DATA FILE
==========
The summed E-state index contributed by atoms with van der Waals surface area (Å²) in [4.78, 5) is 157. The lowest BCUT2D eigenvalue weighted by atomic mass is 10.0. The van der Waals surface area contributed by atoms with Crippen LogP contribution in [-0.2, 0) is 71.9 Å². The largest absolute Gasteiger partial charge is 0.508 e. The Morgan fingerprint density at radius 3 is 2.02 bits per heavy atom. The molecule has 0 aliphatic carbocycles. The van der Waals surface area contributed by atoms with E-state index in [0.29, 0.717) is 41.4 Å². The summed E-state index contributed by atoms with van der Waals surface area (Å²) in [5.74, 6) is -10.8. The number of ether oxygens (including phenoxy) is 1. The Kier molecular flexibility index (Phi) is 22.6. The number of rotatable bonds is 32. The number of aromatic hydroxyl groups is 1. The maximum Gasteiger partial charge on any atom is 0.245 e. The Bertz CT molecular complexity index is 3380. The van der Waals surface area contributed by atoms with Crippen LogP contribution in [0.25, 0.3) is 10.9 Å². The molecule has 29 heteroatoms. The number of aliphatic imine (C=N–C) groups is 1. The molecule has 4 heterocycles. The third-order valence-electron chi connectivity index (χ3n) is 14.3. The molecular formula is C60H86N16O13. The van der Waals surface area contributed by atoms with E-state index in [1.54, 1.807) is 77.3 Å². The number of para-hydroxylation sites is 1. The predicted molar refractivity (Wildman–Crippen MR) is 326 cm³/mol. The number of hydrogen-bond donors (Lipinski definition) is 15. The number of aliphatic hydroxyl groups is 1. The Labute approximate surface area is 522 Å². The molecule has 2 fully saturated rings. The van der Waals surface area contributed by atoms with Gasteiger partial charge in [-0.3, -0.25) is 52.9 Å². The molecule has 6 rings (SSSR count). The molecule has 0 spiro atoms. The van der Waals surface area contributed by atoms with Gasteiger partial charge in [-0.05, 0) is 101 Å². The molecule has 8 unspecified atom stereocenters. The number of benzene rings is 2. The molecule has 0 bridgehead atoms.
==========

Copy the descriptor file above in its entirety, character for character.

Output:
The summed E-state index contributed by atoms with van der Waals surface area (Å²) in [4.78, 5) is 157. The lowest BCUT2D eigenvalue weighted by atomic mass is 10.0. The van der Waals surface area contributed by atoms with Crippen LogP contribution in [-0.2, 0) is 71.9 Å². The largest absolute Gasteiger partial charge is 0.508 e. The Morgan fingerprint density at radius 3 is 2.02 bits per heavy atom. The molecule has 0 aliphatic carbocycles. The van der Waals surface area contributed by atoms with E-state index in [0.29, 0.717) is 41.4 Å². The summed E-state index contributed by atoms with van der Waals surface area (Å²) in [5.74, 6) is -10.8. The number of ether oxygens (including phenoxy) is 1. The Kier molecular flexibility index (Phi) is 22.6. The number of rotatable bonds is 32. The number of aromatic hydroxyl groups is 1. The maximum Gasteiger partial charge on any atom is 0.245 e. The Bertz CT molecular complexity index is 3380. The van der Waals surface area contributed by atoms with Crippen LogP contribution in [0.25, 0.3) is 10.9 Å². The molecule has 29 heteroatoms. The number of aliphatic imine (C=N–C) groups is 1. The molecule has 4 heterocycles. The third-order valence-electron chi connectivity index (χ3n) is 14.3. The molecular formula is C60H86N16O13. The van der Waals surface area contributed by atoms with E-state index in [1.54, 1.807) is 77.3 Å². The number of para-hydroxylation sites is 1. The predicted molar refractivity (Wildman–Crippen MR) is 326 cm³/mol. The number of hydrogen-bond donors (Lipinski definition) is 15. The number of aliphatic hydroxyl groups is 1. The Labute approximate surface area is 522 Å². The molecule has 2 fully saturated rings. The van der Waals surface area contributed by atoms with Gasteiger partial charge in [-0.3, -0.25) is 52.9 Å². The molecule has 6 rings (SSSR count). The molecule has 0 spiro atoms. The van der Waals surface area contributed by atoms with Gasteiger partial charge in [-0.05, 0) is 101 Å². The molecule has 8 unspecified atom stereocenters. The number of benzene rings is 2. The molecule has 0 bridgehead atoms.